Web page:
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DAR proving worth with projects

August 31, 2013
By Chad Clem - Staff Writer (cclem@theintermountain.com) , The Inter-Mountain

The Daughters of the American Revolution is proving its worth as a volunteer service organization, not only in the local area but across the nation and worldwide.

The John Hart Chapter of the DAR was established in 1907 in Elkins. Out of the 16 founding members, 10 of them were descended from John Hart, a signer of the Declaration of Independence, and the chapter took his name to honor his lineage.

Today, the chapter has 70 members and is active in the Randolph County community. One key example of the organization's contributions at work is the restoration of the Kump Education Center in Elkins.

The center was established by a group of volunteers to preserve and develop the Kump House as an education center to improve and support the success of all West Virginia students.

The Kump Center Porch Project will scrap, repair and repaint the front entrance and repair the back porch and steps of the historic home. As an education center and historic site, the house needs safe access for students, teachers and other visitors who tour or hold meetings there.

"The preservation of the Kump House in order to develop it as an education center will contribute to the future children and youth of Elkins and the surrounding area," explained Barbara McCreary, the current vice regent for the John Hart Chapter, in a letter to the Special Projects Grant Scholarship Program, sponsored through the DAR, provides grant funding to support local community projects which exemplify the three mission areas of DAR: historic preservation, education and patriotism.

"It will also save an important piece of history for the city of Elkins and for the state of West Virginia," McCreary said.

She mused there was a very special reason the Kump Education Center was chosen as the site of the Special Projects Grant, which provided $10,000 that was matched by the center for the restoration.

"Edna Scott Kump, the wife of Governor (Herman Guy) Kump, was one of the 16 charter members of the John Hart Chapter DAR when it was organized in 1907," she said. "The three Kump daughters also became members of the chapter. This is a way for us to help honor her and her family."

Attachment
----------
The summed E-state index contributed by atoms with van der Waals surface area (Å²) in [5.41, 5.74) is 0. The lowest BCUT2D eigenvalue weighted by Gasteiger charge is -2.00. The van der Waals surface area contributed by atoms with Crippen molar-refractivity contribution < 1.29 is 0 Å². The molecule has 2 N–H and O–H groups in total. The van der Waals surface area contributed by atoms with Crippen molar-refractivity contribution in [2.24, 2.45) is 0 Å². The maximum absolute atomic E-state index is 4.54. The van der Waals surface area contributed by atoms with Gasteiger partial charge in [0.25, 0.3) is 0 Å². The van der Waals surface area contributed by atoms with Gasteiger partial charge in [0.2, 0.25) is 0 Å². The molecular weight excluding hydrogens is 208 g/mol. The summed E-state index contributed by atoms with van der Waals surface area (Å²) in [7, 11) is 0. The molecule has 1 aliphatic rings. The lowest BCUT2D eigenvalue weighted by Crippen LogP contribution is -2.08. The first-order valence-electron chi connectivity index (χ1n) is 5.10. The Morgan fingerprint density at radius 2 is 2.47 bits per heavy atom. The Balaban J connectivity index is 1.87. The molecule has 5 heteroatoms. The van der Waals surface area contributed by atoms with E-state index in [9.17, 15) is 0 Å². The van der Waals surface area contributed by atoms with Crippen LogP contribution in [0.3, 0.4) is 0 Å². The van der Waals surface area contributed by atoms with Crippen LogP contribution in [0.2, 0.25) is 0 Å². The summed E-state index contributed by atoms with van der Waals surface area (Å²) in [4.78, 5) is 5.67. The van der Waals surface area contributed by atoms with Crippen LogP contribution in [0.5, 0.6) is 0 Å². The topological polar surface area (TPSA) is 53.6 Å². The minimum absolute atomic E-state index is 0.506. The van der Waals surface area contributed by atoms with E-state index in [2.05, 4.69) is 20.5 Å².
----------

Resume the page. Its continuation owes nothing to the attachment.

McCreary credits her involvement to her grandmother.

"My grandmother was a member and this is a way of carrying on her legacy," she said.

The Kump Center is showing its thanks to the DAR by giving them a tribute during the Fair at the Crossroads today from 10 a.m. to 5 p.m..

"It's good to know that people are aware that we are a service organization and we are here to help," said McCreary.

For more information on the DAR and the John Hart Chapter, call the chapter's regent Mary Emily Moyer Anger at 304-614-1229 or McCreary at 304-636-8107.

The DAR is dedicated to promoting patriotism, preserving American history and securing America's future through better education for children. Since the organization's founding in 1890, with 175,000 members in 3,000 chapters across the globe, and a history that dates back to the early days of the American Revolution, the DAR has promoted many worthwhile projects, including preserving historic sites, assisting in genealogical research, giving scholarships, supporting schools, sponsoring programs for young people, serving veterans, distributing flags and copies of the flag code and helping celebrate such patriotic events as Constitution Week.

 
 

 

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